On Jan. 8, 2001, scientists at Advanced Cell Technology, Inc., announced the birth of the first clone of an endangered animal, a baby bull gaur (a large wild ox from India and southeast Asia) named Noah. Although Noah died of an infection unrelated to the procedure, the experiment demonstrated that it is possible to save endangered species through cloning.
Cloning is the process of making a genetically identical organism through nonsexual means. It has been used for many years to produce plants (even growing a plant from a cutting is a type of cloning).
Animal cloning has been the subject of scientific experiments for years, but garnered little attention until the birth of the first cloned mammal in 1996, a sheep named Dolly. Since Dolly, several scientists have cloned other animals, including cows and mice. The recent success in cloning animals has sparked fierce debates among scientists, politicians and the general public about the use and morality of cloning plants, animals and possibly humans.
In this article, we will examine how cloning works and look at possible uses of this technology.
Producing Clones: Plant Life
Nature has been cloning organisms for billions of years. For example, when a strawberry plant sends out a runner (a form of modified stem), a new plant grows where the runner takes root. That new plant is a clone. Similar cloning occurs in grass, potatoes and onions.
People have been cloning plants in one way or another for thousands of years. For example, when you take a leaf cutting from a plant and grow it into a new plant (vegetative propagation), you are cloning the original plant because the new plant has the same genetic makeup as the donor plant. Vegetative propagation works because the end of the cutting forms a mass of non-specialized cells called a callus. With luck, the callus will grow, divide and form various specialized cells (roots, stems), eventually forming a new plant.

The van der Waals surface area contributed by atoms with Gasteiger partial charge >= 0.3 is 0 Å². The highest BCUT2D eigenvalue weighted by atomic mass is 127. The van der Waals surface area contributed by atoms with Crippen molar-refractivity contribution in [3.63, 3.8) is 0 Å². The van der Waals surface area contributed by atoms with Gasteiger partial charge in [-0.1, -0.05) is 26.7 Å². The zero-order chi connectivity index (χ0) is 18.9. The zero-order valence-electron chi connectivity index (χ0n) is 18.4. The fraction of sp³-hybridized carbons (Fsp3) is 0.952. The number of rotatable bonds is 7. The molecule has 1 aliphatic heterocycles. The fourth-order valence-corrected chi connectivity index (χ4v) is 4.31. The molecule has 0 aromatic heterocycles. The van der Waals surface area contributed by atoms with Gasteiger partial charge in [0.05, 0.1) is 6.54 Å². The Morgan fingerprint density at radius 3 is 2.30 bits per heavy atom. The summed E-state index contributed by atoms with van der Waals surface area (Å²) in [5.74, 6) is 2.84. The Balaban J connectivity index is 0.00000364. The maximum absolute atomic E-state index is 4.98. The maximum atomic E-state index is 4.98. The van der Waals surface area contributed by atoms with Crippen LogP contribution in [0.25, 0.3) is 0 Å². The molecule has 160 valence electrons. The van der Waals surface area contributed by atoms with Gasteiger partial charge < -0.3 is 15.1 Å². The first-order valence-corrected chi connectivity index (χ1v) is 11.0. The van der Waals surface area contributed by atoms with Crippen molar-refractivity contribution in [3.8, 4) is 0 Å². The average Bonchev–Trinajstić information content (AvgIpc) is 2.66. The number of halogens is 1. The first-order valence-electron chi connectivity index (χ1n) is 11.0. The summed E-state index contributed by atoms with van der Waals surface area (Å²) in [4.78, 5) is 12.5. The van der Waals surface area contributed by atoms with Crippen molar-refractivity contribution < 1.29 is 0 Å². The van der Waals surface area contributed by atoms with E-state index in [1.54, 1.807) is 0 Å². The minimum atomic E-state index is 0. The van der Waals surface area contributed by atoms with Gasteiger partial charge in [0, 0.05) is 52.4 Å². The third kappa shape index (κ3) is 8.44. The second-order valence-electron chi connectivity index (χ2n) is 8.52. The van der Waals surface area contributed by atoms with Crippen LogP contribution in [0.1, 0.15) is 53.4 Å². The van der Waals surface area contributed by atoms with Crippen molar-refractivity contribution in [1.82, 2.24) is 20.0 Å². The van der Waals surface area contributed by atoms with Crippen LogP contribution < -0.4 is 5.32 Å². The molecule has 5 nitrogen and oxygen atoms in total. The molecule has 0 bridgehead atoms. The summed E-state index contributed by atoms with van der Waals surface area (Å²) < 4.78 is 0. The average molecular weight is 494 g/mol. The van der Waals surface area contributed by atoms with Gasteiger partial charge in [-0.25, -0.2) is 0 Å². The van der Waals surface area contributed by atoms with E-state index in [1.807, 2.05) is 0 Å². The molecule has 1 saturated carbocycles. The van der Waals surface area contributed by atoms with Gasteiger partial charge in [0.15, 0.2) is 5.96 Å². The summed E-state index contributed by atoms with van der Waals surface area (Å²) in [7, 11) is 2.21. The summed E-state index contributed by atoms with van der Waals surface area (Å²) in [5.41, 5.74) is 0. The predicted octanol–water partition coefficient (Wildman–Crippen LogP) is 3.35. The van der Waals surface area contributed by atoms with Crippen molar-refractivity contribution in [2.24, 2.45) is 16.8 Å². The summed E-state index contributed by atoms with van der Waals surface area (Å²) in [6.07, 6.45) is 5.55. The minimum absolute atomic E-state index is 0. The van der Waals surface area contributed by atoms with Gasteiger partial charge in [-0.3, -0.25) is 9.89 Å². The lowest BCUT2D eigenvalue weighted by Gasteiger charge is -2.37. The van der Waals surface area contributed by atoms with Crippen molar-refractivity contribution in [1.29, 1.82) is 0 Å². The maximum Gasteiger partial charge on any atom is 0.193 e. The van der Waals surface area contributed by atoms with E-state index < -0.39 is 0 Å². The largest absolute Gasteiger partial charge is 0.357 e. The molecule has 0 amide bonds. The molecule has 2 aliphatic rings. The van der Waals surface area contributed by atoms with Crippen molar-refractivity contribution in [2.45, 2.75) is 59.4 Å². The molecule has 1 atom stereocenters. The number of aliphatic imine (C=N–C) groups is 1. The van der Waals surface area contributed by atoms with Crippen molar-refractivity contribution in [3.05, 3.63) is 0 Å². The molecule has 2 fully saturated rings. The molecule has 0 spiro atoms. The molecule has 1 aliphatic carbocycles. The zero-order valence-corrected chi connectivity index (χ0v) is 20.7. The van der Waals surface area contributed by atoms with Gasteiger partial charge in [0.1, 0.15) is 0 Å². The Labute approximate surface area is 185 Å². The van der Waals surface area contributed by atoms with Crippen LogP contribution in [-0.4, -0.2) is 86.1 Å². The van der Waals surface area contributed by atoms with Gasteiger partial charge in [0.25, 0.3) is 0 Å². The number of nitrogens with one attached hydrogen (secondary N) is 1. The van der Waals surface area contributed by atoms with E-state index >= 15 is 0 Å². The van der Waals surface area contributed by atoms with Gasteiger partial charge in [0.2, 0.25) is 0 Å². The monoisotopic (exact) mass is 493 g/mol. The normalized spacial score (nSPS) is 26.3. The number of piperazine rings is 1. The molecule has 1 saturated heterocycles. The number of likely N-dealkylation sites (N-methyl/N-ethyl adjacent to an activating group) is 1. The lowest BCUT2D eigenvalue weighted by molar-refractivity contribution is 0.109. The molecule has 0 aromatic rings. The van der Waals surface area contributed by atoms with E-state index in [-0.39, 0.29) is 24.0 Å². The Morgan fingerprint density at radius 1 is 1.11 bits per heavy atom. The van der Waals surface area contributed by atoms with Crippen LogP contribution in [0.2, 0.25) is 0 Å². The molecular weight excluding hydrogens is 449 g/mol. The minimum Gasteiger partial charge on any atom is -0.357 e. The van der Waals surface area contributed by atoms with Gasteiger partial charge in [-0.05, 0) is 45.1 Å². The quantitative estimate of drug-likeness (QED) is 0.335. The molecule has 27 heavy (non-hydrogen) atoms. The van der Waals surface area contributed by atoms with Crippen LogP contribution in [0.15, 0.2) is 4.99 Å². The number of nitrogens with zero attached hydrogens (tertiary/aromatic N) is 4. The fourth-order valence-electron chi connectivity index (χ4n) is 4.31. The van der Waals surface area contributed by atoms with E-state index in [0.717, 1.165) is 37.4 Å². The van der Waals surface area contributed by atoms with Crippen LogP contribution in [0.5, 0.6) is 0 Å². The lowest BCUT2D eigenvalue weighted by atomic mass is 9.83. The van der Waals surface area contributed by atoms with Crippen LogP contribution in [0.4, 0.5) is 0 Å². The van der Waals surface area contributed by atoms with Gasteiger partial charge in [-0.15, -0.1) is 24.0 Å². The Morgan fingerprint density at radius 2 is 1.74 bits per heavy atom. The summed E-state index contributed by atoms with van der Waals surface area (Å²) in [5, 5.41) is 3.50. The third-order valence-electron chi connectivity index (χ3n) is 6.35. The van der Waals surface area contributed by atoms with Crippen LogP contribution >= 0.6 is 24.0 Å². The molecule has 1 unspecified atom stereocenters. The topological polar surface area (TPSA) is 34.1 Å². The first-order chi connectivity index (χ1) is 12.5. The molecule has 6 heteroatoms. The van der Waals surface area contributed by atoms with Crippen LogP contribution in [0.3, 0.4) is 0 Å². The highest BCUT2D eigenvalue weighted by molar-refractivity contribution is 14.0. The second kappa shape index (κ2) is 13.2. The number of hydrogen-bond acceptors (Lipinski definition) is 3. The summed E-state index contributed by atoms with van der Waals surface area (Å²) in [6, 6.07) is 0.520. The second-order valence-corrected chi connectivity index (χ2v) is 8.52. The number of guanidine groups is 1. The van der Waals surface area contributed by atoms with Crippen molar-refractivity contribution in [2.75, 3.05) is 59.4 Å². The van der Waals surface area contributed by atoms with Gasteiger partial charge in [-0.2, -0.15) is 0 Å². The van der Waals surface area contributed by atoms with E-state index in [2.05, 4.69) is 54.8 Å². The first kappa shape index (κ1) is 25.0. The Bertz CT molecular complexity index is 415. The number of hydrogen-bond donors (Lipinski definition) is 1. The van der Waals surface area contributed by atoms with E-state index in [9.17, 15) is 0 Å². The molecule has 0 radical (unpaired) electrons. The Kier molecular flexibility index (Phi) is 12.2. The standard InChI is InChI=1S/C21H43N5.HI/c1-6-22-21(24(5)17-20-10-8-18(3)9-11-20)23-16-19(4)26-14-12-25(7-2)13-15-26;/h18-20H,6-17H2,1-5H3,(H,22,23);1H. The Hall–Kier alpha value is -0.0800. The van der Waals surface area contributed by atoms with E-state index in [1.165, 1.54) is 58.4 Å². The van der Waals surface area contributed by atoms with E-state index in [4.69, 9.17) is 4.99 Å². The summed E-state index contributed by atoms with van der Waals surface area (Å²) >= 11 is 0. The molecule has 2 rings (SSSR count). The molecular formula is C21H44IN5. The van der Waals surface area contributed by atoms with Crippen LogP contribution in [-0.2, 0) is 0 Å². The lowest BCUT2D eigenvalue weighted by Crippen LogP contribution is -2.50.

More recently, scientists have been able to clone plants by taking pieces of specialized roots, breaking them up into root cells and growing the root cells in a nutrient-rich culture. In culture, the specialized cells become unspecialized (dedifferentiated) into calluses. The calluses can then be stimulated with the appropriate plant hormones to grow into new plants that are identical to the original plant from which the root pieces were taken.
This procedure, called tissue culture propagation, has been widely used by horticulturists to grow prized orchids and other rare flowers.
Producing Clones: Animal Kingdom
Plants are not the only organisms that can be cloned naturally. The unfertilized eggs of some animals (small invertebrates, worms, some species of fish, lizards and frogs) can develop into full-grown adults under certain environmental conditions -- usually a chemical stimulus of some kind. This process is called parthenogenesis, and the offspring are clones of the females that laid the eggs.
Another example of natural cloning is identical twins. Although they are genetically different from their parents, identical twins are naturally occurring clones of each other.
Scientists have experimented with animal cloning, but have never been able to stimulate a specialized (differentiated) cell to produce a new organism directly. Instead, they rely on transplanting the genetic information from a specialized cell into an unfertilized egg cell whose genetic information has been destroyed or physically removed.